Tamil Nadu and the Centre on Friday worked feverishly to bring out an ordinance for ensuring Jallikattu soon as a general strike brought the state to a standstill and tens of thousands of protesters on Marina beach and elsewhere refused to relent until the sport is held.
The state continued to be on the edge on the fifth day of the protest by students, youths and other sections demanding immediate staging of the traditional bull-taming sport in Alanganallur, epicentre of the of Jallikattu, and other places.
They said they welcome the efforts to promulgate an ordinance for allowing the sport but they would not withdraw the agitation until the event is held.
Tamil Nadu Chief Minister O Panneerselvam, who stayed back in the national capital on Thursday after his meeting with Prime Minister Narendra Modi, announced in the morning that the state government would issue an ordinance in a day or two to allow Jallikattu.
A draft of the ordinance has already been given to the Union home ministry for getting President’s consent after which the Governor would issue it.
“After getting the assent of President Pranab Mukherjee tomorrow, an ordinance will be promulgated by our Governor to amend the Prevention of Cruelty to Animals Act,” he said on his arrival in Chennai. He said legal steps would be taken to remove “all obstacles” in the way of holding the sport.
Home Minister Rajnath Singh, on whom a large delegation of All India Anna Dravida Munnetra Kazhagam MPs called, Environment Minister Anil Dave and Law Minister Ravi Shankar Prasad gave assurances of early steps by the Centre to resolve the issue soon.
Parallely, Attorney General Mukul Rohatgi told the Supreme Court that the Centre was in talks with Tamil Nadu to find a way out in the matter after which the court agreed not to pass judgement for a week on the Jallikattu issue.
With the Centre drawing flak, Bharatiya Janata Party sought to project that its government was actively engaged in resolving the issue.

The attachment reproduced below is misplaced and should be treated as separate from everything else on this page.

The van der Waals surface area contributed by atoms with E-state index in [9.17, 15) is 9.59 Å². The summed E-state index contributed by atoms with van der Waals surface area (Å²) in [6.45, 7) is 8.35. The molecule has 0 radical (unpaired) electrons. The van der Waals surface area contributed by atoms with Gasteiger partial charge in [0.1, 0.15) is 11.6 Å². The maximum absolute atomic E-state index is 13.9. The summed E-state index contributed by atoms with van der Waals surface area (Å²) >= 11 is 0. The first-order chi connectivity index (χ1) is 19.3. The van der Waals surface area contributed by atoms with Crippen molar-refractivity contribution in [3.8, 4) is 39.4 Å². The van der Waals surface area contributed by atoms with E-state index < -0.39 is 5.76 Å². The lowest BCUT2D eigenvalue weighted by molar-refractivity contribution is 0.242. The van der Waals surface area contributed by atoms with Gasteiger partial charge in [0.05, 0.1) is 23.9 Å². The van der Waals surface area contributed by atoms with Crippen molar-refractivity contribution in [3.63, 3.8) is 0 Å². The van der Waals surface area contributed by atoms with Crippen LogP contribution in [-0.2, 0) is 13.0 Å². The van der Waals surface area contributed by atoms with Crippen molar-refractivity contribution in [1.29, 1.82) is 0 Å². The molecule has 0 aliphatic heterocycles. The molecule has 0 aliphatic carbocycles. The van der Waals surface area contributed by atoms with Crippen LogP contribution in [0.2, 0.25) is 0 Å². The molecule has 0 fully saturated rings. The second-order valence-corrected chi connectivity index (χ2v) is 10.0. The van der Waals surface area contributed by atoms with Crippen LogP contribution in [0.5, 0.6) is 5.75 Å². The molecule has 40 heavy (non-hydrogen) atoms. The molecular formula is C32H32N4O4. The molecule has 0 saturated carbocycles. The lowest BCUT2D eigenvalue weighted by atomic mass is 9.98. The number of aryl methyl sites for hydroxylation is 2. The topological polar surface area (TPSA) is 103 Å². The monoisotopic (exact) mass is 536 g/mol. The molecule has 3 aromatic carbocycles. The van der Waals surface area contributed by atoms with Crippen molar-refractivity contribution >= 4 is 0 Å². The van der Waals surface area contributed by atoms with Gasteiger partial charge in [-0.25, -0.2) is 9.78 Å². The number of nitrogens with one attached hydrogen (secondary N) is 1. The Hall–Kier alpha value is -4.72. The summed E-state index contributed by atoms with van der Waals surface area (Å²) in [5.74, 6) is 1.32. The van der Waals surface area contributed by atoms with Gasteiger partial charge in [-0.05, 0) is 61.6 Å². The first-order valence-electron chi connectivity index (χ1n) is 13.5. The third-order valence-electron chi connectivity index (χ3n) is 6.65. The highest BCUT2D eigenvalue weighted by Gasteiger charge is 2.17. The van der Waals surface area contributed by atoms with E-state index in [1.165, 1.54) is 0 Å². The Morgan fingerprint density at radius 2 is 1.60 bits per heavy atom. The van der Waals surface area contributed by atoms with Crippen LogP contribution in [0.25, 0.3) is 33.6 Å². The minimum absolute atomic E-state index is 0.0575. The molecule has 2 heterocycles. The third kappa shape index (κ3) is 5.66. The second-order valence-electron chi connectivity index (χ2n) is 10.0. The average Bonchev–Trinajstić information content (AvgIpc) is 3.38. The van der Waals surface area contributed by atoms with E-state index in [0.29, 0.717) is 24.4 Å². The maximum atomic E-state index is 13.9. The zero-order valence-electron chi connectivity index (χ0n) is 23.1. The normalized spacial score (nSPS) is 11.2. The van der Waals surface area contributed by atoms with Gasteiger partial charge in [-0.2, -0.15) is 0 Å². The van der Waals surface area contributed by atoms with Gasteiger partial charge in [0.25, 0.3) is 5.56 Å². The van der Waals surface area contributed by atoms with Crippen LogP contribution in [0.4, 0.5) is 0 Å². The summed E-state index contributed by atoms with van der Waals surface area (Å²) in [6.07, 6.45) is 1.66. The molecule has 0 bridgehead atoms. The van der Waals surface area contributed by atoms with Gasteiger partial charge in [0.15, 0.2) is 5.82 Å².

The law minister said he has held discussions with BJP president Amit Shah on the issue, while Union Minister Pon Radhakrishnan and Tamil Nadu BJP chief Tamilisai Soundarajan flanked Dave when he met the media.
Though political parties have been kept away from the ‘youth uprising’, main opposition party Dravida Munnetra Kazagham staged state-wide rail roko agitation, with its Working President MK Stalin leading the protests by squatting on tracks in Mambalam. Stalin and Kanimozhi besides many DMK workers were arrested.
Stalin has also announced that he will observe a day long fast on Saturday.
The call for general strike by various trade unions including those affiliated to DMK and the Left parties besides section of traders bodies led to a shutdown with shops and business establishments downing shutters and schools and colleges remaining closed across the state.
The Tamil film industry expressed solidarity with Jallikattu supporters, with top actors and actresses joining a silent protest. Film shootings were suspended for the day.
Superstar Rajinikanth, actors Ajit Kumar, Surya, Siva Karthikeyan besides actress Trisha, who had faced flak from the pro-Jallikattu groups for her perceived opposition to the sport by reportedly being associated with People for the Ethical Treatment of Animals, joined the silent protest.